EducationPolitics

Internet Meme Demolition Derby: Free tuition for some?

I’ve seen several friends posting memes such as this on Facebook recently. The idea seems to be that university students should stop seeking scholarships, debt relief, or debt forgiveness and instead consider joining the Armed Forces in exchange for advanced education.

On the surface, the idea might seem interesting. Trade public service for secondary education, benefiting society and the individual, right? Isn’t that the idea behind the GI Bill and related legislation? I myself spent 5 years volunteering with the American Red Cross during undergraduate and graduate school, and I’d have loved to have seen that reflected in some form of financial compensation.

Unfortunately, the numbers just don’t work.

The principle is that students should offer themselves for military service in exchange for financial aid. But what about those students who are mentally, physically, or philosophically unable to serve in the military? Sorry, folks, no university for you.

US universities currently graduate approximately 3.3 million students per year. Approximately 32,000 (1%) of those are in ROTC and therefore already committed to military service. The NCAA reports that 290,000 students receive athletic scholarships. Let’s be generous and estimate that those students get enough support to not need further support. Let’s also ignore the fact that there is likely a significant overlap between athletes and those students considering a military career. So we’re left with just shy of 3 million students graduating each year.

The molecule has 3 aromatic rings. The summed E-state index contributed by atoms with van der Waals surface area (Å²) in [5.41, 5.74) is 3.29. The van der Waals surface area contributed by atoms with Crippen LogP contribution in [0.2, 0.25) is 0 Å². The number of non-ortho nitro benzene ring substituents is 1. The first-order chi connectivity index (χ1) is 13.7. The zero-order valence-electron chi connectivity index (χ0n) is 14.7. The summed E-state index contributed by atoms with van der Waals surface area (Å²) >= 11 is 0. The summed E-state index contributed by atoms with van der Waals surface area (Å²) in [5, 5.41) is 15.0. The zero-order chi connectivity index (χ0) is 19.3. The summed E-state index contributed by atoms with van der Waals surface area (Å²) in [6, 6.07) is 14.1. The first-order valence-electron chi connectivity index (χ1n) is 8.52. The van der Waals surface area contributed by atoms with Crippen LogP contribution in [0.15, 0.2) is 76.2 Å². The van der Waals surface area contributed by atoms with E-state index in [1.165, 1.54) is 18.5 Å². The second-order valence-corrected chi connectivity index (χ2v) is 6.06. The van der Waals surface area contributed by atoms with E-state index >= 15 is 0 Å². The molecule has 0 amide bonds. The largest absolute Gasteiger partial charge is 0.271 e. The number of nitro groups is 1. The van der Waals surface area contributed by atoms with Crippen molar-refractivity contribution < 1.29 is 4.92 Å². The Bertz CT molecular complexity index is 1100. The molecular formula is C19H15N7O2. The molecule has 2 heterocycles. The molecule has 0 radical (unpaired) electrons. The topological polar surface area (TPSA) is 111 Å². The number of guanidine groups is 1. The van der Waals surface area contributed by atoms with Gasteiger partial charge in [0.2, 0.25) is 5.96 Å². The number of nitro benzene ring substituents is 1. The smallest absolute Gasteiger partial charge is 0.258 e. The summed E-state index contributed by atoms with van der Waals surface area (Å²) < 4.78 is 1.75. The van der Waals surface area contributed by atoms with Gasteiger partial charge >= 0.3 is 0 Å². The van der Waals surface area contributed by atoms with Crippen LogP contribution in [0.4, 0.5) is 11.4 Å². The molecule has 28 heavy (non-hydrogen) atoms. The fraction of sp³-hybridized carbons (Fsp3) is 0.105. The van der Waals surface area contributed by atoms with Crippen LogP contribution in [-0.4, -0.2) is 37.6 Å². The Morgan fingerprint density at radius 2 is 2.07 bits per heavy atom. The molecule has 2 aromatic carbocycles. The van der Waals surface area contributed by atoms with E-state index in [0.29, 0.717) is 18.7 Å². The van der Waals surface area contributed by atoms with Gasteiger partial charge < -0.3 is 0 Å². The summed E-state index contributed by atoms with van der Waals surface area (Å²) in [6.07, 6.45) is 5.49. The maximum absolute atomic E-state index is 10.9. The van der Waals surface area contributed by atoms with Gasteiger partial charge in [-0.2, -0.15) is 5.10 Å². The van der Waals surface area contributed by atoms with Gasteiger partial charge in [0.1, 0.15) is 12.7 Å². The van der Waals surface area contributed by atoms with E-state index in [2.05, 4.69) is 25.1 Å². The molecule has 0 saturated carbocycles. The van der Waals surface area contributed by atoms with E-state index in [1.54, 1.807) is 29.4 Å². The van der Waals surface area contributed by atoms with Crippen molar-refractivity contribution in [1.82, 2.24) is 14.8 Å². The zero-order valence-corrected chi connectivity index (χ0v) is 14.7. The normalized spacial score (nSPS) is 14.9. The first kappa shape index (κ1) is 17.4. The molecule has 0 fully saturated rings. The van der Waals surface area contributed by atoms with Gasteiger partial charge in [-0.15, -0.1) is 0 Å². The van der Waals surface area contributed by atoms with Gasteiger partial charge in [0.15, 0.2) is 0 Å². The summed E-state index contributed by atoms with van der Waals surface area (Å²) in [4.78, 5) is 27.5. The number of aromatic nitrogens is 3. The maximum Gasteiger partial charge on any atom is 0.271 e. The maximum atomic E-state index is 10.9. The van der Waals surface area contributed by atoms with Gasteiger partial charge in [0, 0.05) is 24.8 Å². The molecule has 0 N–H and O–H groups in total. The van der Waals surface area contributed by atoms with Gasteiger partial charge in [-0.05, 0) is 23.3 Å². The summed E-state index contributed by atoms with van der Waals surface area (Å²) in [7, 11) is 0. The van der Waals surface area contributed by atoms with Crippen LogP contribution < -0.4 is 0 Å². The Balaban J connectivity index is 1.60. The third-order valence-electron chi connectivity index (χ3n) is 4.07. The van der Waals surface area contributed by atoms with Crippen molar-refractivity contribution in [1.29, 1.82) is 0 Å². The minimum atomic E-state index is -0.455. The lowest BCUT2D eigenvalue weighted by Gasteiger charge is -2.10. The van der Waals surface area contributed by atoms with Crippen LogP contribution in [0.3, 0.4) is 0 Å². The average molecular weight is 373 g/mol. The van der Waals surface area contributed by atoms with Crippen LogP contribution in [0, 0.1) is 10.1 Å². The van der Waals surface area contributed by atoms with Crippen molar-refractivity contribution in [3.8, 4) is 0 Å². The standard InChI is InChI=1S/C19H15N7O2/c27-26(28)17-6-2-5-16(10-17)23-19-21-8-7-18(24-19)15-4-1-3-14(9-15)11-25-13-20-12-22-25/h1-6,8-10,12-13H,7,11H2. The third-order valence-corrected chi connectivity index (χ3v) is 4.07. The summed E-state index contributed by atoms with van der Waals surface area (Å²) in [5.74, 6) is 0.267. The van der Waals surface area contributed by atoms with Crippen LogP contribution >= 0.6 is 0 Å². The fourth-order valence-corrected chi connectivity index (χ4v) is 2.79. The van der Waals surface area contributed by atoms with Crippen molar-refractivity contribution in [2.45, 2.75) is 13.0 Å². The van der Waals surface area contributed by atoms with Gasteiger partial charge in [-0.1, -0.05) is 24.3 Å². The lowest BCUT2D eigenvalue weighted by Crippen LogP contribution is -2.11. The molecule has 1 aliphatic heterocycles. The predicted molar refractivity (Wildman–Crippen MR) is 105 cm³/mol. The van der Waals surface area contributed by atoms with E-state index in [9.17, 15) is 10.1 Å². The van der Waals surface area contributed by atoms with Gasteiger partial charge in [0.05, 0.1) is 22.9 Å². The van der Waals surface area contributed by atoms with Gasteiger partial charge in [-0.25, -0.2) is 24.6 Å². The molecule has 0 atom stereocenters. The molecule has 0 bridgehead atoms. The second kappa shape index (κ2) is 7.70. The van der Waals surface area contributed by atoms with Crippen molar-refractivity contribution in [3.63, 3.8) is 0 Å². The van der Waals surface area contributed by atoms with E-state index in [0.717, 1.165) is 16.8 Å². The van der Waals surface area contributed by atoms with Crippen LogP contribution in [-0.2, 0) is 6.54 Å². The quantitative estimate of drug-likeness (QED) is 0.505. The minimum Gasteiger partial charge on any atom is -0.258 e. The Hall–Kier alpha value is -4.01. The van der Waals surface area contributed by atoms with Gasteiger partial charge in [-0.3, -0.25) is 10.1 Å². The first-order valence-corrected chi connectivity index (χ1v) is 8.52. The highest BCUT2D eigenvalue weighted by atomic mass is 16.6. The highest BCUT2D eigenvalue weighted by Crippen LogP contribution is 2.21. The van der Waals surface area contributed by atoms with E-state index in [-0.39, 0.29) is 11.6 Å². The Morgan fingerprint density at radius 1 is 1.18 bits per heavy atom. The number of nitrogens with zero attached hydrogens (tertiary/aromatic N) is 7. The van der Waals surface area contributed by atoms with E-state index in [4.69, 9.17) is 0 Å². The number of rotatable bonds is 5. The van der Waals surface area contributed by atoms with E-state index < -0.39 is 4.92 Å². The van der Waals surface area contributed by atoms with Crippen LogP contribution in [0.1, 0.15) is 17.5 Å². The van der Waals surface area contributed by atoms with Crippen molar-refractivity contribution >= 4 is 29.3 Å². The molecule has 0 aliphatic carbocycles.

Not all of those students require financial aid. According to both The College Board and TICAS, two-thirds of students require financial aid for all or part of their university education. That puts us at 2 million students graduating each year with financial burden and eligible for the proposed military service.